Months ago, I embarked on a journey of introspection and reflection, pouring over the pages of my notes and musings from my time at OHA. Initially, my intention was to construct a simple evaluation report for the Behavioral Health Unit. But as I began excavating the layers of my observations, the report burgeoned into a robust and comprehensive 45-page evaluation report, replete with a strategic plan for revolutionizing the behavioral health unit.
The process was a rigorous one that required exhaustive research, numerous consultations, and countless revisions. But it was a labor of love, fueled by a desire to see a transformative shift in the culture of the organization, to push past the boundaries of the status quo and foster a new era of excellence. The report delves into the intricacies of culture development and outlines a comprehensive roadmap for realigning the values, beliefs, and behaviors of the behavioral health unit.
The title of this chapter, "Culture Trumps Strategy Every Time," suggests that an organization's culture holds greater significance than its strategy. The culture of an organization encompasses its shared values, beliefs, practices, and behaviors, while the strategy outlines the plan of action to achieve its goals. From my extensive experience in culture development, I firmly believe that an organization's success hinges upon the alignment of its culture with its strategy. No matter how sound the strategy may appear, it will be rendered ineffective if the organization's culture is not congruent with it. A culture that fosters collaboration, innovation, and adaptability will propel the strategy to success.
Conversely, a culture marked by resistance to change, bureaucracy, and compartmentalization is bound to impede the strategy's progress.
In my opinion, in order for the Oregon Health Authority to achieve success, it is essential for them to prioritize the development of a positive culture that aligns with their strategy. A positive work culture can greatly support and enhance the success of the strategy, while a negative work culture can undermine it. Therefore, my strategic plan aims to intersect culture development, inclusion, and trauma awareness with the overall strategy to create a cohesive and effective approach.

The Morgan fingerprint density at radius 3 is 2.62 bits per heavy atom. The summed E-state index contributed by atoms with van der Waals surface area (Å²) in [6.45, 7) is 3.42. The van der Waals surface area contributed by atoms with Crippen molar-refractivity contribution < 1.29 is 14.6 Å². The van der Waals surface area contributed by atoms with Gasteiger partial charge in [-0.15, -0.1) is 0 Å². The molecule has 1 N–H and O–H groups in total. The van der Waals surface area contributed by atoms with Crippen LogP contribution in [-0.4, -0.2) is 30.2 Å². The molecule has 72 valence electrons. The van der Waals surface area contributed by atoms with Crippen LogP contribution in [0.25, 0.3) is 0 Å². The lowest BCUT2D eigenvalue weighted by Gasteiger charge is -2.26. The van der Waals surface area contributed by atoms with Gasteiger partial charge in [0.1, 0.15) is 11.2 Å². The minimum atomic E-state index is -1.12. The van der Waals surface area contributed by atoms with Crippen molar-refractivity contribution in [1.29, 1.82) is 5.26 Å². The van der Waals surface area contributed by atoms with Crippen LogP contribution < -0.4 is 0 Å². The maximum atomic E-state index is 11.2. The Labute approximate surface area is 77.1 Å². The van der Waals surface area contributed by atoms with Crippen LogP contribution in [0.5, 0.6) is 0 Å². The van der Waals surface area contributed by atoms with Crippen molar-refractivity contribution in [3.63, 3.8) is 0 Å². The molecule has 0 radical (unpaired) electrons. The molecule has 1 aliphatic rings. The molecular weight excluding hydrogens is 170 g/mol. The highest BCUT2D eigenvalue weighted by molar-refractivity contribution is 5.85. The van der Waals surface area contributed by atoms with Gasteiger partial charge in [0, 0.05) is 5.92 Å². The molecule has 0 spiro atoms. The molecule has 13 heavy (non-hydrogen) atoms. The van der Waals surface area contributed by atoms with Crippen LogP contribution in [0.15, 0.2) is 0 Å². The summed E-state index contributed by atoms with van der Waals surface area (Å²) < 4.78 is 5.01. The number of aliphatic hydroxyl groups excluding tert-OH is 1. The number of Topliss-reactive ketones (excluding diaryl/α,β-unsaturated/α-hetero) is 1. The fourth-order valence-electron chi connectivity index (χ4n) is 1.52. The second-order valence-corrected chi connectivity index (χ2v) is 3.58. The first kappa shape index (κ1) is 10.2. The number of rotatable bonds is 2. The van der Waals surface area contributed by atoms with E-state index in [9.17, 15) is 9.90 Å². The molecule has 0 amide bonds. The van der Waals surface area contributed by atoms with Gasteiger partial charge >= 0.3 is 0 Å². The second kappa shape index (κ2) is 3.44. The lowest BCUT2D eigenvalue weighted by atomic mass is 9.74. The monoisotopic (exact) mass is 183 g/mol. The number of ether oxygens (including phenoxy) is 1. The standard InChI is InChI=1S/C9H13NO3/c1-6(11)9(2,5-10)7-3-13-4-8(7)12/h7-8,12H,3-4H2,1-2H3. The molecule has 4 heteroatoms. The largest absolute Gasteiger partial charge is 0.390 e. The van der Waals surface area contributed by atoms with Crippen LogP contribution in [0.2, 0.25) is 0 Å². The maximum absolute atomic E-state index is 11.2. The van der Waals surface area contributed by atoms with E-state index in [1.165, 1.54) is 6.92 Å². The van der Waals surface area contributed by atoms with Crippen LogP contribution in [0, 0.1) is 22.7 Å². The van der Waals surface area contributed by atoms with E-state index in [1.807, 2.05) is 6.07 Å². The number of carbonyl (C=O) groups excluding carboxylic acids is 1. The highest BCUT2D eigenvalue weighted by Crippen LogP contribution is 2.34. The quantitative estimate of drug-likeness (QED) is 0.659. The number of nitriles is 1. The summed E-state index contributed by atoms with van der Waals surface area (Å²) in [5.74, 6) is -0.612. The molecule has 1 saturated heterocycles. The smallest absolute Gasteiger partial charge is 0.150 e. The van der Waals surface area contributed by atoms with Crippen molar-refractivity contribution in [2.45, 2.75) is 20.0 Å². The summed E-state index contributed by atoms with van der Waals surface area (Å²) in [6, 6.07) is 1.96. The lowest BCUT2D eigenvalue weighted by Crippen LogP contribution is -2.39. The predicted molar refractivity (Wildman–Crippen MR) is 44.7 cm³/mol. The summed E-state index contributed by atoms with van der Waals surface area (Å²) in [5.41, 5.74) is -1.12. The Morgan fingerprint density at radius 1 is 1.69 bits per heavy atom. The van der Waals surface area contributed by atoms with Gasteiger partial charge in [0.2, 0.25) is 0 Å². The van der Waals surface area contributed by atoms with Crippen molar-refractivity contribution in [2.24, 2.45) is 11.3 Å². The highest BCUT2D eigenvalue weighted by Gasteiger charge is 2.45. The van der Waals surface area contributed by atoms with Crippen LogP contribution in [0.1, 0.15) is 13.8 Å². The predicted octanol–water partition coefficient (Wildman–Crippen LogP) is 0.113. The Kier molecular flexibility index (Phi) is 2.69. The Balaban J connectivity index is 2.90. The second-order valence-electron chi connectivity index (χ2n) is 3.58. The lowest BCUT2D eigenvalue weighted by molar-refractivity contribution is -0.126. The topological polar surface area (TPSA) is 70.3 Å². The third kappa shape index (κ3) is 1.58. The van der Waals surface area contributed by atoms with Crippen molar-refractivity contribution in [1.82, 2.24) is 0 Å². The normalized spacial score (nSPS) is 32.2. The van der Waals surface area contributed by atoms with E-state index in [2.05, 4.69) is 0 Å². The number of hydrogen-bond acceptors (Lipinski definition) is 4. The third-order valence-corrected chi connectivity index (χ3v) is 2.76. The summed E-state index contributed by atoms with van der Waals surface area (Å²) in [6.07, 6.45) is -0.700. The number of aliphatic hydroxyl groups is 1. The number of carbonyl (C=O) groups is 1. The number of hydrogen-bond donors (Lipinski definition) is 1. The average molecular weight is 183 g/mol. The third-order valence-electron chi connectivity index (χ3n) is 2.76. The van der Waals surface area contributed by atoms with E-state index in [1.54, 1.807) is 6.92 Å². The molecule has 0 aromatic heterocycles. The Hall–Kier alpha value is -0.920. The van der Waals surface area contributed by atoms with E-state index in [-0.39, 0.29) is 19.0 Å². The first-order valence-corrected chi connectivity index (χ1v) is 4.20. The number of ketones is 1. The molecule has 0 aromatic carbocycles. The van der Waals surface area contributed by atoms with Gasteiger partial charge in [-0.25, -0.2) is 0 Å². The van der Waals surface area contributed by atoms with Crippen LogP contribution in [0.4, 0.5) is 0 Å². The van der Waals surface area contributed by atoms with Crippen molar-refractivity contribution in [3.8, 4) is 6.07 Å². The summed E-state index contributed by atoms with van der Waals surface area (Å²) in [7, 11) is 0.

The plan that I have formulated is grounded on thorough observations, my personal experiences within the system, and the valuable feedback that I have gathered from various staff members within the organization. Prior to my tenure at OHA, I completed the Awareness-Based Systems Change cohort at MIT and obtained my certification.
As many gifted autists can attest, when I develop an interest in something, I tend to take my special interest to the extreme. This was certainly the case when I became fascinated with evolutionary systems change.
Prior to discovering information about giftedness and autism, I assumed that my behavior of delving into a topic with fervent curiosity was a common trait among most individuals. It wasn't until later that I realized my approach of immersing myself in every aspect of a topic, including reading all available literature, joining social media groups, and following influencers related to the subject matter, was not considered typical. I used to think that my way of thinking was the norm, where I could visualize systems in my minds eye, perceive fractals and patterns in everyday life, and apply biomimicry as a common-sense approach.
One area where I tend to struggle in social settings is using language that is too complex for my audience, which can leave them feeling alienated and make it hard for me to understand their perspective. I realize now that I have a tendency to assume that everyone shares the same knowledge as I do, and I don't recognize hierarchies based on factors such as profession, credentials, cognitive abilities, race, age, or gender. Learning that this is not the norm has been disheartening and frustrating for me, as I believe that flattening organizational structures could create a more inclusive and caring society. I see this as one of the biggest blind spots we have as a society.
I have come to recognize that much of my emotional distress has resulted from this misconception of mine. I have experienced ridicule, isolation, criticism, and rejection from various groups so frequently that it has become the expected outcome. Despite this, I have found myself repeatedly returning, hoping that I will be accepted at last. Unfortunately, I am often perceived as too intelligent, too sensitive, too naïve, too conceited, or too intense, which leads to yet another rejection. Repeated rejection has been the root cause of my CPTSD. It's an ah-ha moment for me to finally realize this.
Unlike some people who can easily let things roll off their backs, I tend to absorb everything, letting it sit within me and change me. Despite trying for 43 years to grow a thicker skin, I have yet to achieve this.